Teenage Programmer Equals Cyber Criminal
Written by Alex Armstrong   
Sunday, 27 December 2015

A new "information" video by the UK National Crime Agency raises a lot of subtle and not so subtle points. How can you tell if you have a computer genius or a hacker in your home? Is there a difference!

There have been a number of well publicized incidents involving misidentified "maker" hardware. An innocent digital clock was identified as a bomb and its schoolboy maker was thrown in jail . Soon after another schoolboy was arrested because he had a battery recharge pack for his phone in his back pack.  Apparently innocent electronics looks threatening if it has some loose wires and looks home built. 

 

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This shocking lack of understanding of the technological world extends to software and it is a much, much worse problem. The UK National Crime Agency has just issued the following guidelines to help parents notice if their children are turning to hacking in the bad sense:  

  • Are they resistant when asked what they do online?

  • Do they get an income from their online activities, do you know why and how?

  • Is your child spending all of their time online?

  • Do they have irregular sleeping patterns?

  • Have they become more socially isolated?

Apart from the issue of earning an income from online activities, look do you know of  anyone earning any money from online activities, this reads sound like a checklist for a normal adolescence. More so if the child is a natural born programmer. In fact it could be a checklist for hiring! 

Now take a look at the video - and I warn you its chilling.... 

 

To its credit, the NCA does point out:

"Many children will have an active interest in coding, spend a lot of time online and have independent learning materials. These are all signs of a healthy and positive interest in computing.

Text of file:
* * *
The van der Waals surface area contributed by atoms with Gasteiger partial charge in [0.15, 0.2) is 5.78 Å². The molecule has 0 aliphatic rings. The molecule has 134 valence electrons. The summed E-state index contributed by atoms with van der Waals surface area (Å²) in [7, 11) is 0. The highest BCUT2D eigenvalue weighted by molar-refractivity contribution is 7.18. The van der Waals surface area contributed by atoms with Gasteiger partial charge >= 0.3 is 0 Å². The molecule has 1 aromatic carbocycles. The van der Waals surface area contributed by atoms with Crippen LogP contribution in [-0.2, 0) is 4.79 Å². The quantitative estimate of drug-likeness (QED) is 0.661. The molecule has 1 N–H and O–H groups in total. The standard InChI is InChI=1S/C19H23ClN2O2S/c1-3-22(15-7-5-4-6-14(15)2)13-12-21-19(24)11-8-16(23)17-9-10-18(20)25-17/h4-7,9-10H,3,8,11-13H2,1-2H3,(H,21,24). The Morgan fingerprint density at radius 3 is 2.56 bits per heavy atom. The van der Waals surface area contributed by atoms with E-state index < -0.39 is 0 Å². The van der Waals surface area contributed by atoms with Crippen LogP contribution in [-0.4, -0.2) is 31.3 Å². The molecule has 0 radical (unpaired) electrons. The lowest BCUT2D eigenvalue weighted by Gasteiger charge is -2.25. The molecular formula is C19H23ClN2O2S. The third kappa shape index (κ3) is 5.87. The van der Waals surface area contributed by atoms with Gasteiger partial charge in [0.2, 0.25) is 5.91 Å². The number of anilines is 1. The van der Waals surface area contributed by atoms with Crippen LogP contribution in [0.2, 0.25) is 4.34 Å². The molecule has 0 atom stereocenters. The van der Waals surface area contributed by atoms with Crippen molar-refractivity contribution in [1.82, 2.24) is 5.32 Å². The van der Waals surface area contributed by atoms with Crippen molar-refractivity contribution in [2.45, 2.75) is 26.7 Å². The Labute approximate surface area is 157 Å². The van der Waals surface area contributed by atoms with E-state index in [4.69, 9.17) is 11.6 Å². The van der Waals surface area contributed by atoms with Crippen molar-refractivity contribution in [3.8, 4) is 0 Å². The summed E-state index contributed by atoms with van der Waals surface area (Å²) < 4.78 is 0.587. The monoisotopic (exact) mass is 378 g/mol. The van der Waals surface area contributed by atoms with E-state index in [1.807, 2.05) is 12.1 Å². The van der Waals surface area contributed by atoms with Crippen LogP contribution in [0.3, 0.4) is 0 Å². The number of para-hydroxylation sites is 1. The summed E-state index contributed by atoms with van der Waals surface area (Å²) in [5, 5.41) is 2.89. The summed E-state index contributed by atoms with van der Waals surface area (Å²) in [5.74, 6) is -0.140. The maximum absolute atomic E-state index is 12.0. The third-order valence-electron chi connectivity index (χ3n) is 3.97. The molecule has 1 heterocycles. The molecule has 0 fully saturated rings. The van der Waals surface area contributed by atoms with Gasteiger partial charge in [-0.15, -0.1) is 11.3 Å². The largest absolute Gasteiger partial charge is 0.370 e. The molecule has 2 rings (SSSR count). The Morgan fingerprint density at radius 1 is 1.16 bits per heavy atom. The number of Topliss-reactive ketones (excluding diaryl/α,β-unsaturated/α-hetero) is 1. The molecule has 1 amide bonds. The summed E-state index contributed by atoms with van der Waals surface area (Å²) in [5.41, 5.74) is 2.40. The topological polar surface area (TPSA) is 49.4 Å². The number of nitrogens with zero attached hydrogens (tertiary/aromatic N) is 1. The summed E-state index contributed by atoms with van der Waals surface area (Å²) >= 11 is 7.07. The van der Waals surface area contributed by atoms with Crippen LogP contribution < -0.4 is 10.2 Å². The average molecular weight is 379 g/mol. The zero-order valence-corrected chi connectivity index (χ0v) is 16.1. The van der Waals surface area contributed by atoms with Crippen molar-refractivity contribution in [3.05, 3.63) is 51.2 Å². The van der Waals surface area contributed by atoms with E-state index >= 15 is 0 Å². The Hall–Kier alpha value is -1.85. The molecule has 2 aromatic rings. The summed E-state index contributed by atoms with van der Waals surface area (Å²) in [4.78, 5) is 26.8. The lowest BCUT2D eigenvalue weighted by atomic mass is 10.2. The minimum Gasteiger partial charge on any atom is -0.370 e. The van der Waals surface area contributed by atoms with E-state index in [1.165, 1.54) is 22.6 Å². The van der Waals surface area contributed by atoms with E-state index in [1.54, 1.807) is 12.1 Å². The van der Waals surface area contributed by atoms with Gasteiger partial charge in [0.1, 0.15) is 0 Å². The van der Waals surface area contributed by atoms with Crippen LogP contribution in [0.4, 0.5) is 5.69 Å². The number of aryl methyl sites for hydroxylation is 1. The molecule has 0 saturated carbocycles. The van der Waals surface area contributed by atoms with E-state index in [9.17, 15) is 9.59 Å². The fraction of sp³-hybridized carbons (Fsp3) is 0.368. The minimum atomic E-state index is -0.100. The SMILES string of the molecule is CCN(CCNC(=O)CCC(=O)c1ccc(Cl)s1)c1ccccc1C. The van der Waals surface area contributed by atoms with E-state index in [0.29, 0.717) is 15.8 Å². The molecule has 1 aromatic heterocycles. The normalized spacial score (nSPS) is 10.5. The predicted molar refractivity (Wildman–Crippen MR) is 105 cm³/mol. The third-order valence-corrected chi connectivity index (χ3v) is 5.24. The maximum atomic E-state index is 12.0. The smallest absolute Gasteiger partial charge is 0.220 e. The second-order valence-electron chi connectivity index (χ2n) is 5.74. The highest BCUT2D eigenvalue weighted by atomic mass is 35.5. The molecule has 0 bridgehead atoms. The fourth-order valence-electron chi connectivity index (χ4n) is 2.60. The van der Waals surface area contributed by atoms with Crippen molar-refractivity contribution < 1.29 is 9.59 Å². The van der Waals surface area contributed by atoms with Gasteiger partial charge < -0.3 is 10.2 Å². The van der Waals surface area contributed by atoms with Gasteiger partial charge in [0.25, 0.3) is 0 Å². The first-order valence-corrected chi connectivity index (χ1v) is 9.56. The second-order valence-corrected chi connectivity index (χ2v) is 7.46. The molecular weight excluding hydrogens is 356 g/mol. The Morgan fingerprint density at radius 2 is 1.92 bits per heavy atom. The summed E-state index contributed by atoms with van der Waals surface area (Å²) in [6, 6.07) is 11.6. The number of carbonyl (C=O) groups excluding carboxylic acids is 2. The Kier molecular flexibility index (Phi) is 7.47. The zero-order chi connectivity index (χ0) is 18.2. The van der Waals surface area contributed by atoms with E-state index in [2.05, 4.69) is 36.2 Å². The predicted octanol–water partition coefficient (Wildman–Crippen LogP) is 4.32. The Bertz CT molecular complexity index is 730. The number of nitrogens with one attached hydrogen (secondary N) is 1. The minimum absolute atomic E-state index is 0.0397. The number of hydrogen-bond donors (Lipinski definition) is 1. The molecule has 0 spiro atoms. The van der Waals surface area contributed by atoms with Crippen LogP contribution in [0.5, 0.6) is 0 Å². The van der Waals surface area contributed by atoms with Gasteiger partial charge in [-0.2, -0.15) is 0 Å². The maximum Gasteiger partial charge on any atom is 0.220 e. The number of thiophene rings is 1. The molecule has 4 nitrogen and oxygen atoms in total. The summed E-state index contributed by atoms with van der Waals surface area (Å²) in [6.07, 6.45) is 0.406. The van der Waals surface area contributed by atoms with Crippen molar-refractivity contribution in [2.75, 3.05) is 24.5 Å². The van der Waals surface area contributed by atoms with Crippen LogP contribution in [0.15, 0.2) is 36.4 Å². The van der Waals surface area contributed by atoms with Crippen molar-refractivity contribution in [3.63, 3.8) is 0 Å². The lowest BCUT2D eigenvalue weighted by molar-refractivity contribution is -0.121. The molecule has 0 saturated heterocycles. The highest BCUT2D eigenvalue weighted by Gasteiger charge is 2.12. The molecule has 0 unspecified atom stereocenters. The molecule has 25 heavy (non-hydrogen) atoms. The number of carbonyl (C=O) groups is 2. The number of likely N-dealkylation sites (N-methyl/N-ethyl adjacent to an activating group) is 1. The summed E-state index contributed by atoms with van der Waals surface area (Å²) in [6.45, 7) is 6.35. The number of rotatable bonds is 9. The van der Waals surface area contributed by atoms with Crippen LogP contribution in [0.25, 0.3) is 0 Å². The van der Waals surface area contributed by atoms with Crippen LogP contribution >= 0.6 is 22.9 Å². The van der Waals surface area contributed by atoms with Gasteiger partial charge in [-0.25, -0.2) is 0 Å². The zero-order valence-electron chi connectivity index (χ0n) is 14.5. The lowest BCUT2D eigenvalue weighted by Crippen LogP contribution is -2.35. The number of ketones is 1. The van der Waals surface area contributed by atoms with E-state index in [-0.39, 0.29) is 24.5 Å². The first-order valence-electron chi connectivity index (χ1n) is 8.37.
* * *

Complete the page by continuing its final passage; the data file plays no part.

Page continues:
The UK needs as many people interested in coding as possible. Coding and programming are extremely valuable skills and if your child has an interest you should actively encourage them to do so - but in a lawful way."

The problem is that a programmer looks like a programmer, whether or not they have crossed over to the dark side.

It looks as if it is not only wires sticking out of bits of homemade electronics that is going to set off an official response. 

"Advice for teachers
If you’re worried about one of your students speak to them about what is illegal, the consequences of cyber and crime and show them positive ways to use their skills (see above). You should also make the student’s parents aware of your concerns."

It is a bit sad that the average understanding is so low that we can expect an over-enthusiastic crack down on anyone behaving like a teenage geek.  

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More Information

Cyber crime: Preventing young people from getting involved

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Last Updated ( Sunday, 27 December 2015 )